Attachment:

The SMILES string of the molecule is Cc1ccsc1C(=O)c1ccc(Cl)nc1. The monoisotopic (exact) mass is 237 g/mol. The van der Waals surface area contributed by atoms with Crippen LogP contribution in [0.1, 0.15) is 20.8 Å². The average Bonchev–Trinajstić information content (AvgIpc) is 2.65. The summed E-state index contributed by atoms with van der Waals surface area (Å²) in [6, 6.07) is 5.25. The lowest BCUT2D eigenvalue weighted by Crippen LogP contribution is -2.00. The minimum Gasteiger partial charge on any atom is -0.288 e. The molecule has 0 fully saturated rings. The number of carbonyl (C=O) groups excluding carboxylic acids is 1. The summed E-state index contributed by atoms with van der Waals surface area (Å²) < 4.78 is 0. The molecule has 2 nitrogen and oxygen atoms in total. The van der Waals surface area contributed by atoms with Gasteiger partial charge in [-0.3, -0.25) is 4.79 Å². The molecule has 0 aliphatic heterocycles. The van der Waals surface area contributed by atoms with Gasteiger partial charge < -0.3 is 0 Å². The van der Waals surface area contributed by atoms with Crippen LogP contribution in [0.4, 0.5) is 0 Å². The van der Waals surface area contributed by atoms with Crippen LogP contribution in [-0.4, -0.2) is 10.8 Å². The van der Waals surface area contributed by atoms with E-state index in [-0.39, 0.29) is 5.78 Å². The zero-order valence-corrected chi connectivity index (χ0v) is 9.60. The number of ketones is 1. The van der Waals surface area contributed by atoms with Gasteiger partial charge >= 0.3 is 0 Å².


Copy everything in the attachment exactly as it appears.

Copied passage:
The SMILES string of the molecule is Cc1ccsc1C(=O)c1ccc(Cl)nc1. The monoisotopic (exact) mass is 237 g/mol. The van der Waals surface area contributed by atoms with Crippen LogP contribution in [0.1, 0.15) is 20.8 Å². The average Bonchev–Trinajstić information content (AvgIpc) is 2.65. The summed E-state index contributed by atoms with van der Waals surface area (Å²) in [6, 6.07) is 5.25. The lowest BCUT2D eigenvalue weighted by Crippen LogP contribution is -2.00. The minimum Gasteiger partial charge on any atom is -0.288 e. The molecule has 0 fully saturated rings. The number of carbonyl (C=O) groups excluding carboxylic acids is 1. The summed E-state index contributed by atoms with van der Waals surface area (Å²) < 4.78 is 0. The molecule has 2 nitrogen and oxygen atoms in total. The van der Waals surface area contributed by atoms with Gasteiger partial charge in [-0.3, -0.25) is 4.79 Å². The molecule has 0 aliphatic heterocycles. The van der Waals surface area contributed by atoms with Gasteiger partial charge < -0.3 is 0 Å². The van der Waals surface area contributed by atoms with Crippen LogP contribution in [0.4, 0.5) is 0 Å². The van der Waals surface area contributed by atoms with Crippen LogP contribution in [-0.4, -0.2) is 10.8 Å². The van der Waals surface area contributed by atoms with E-state index in [-0.39, 0.29) is 5.78 Å². The zero-order valence-corrected chi connectivity index (χ0v) is 9.60. The number of ketones is 1. The van der Waals surface area contributed by atoms with Gasteiger partial charge >= 0.3 is 0 Å².